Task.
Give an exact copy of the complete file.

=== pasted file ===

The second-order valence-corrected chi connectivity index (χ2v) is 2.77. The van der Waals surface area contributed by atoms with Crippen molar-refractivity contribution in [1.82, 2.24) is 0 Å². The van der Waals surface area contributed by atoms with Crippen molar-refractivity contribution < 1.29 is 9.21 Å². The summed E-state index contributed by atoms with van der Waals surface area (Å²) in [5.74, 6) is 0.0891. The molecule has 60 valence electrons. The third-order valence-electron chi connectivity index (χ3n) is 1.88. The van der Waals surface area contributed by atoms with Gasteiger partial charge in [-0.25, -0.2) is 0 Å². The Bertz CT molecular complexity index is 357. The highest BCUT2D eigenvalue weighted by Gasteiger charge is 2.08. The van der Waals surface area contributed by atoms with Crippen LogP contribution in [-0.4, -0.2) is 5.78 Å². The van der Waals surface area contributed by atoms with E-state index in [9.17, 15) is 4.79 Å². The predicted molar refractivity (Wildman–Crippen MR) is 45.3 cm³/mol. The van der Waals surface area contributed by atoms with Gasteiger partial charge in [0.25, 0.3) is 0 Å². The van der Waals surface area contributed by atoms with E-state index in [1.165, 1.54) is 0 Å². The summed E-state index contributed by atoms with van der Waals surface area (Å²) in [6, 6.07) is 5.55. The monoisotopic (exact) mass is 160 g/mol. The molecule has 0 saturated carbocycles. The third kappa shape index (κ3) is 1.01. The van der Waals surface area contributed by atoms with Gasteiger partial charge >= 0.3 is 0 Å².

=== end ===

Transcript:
The second-order valence-corrected chi connectivity index (χ2v) is 2.77. The van der Waals surface area contributed by atoms with Crippen molar-refractivity contribution in [1.82, 2.24) is 0 Å². The van der Waals surface area contributed by atoms with Crippen molar-refractivity contribution < 1.29 is 9.21 Å². The summed E-state index contributed by atoms with van der Waals surface area (Å²) in [5.74, 6) is 0.0891. The molecule has 60 valence electrons. The third-order valence-electron chi connectivity index (χ3n) is 1.88. The van der Waals surface area contributed by atoms with Gasteiger partial charge in [-0.25, -0.2) is 0 Å². The Bertz CT molecular complexity index is 357. The highest BCUT2D eigenvalue weighted by Gasteiger charge is 2.08. The van der Waals surface area contributed by atoms with Crippen LogP contribution in [-0.4, -0.2) is 5.78 Å². The van der Waals surface area contributed by atoms with E-state index in [9.17, 15) is 4.79 Å². The predicted molar refractivity (Wildman–Crippen MR) is 45.3 cm³/mol. The van der Waals surface area contributed by atoms with Gasteiger partial charge in [0.25, 0.3) is 0 Å². The van der Waals surface area contributed by atoms with E-state index in [1.165, 1.54) is 0 Å². The summed E-state index contributed by atoms with van der Waals surface area (Å²) in [6, 6.07) is 5.55. The monoisotopic (exact) mass is 160 g/mol. The molecule has 0 saturated carbocycles. The third kappa shape index (κ3) is 1.01. The van der Waals surface area contributed by atoms with Gasteiger partial charge >= 0.3 is 0 Å².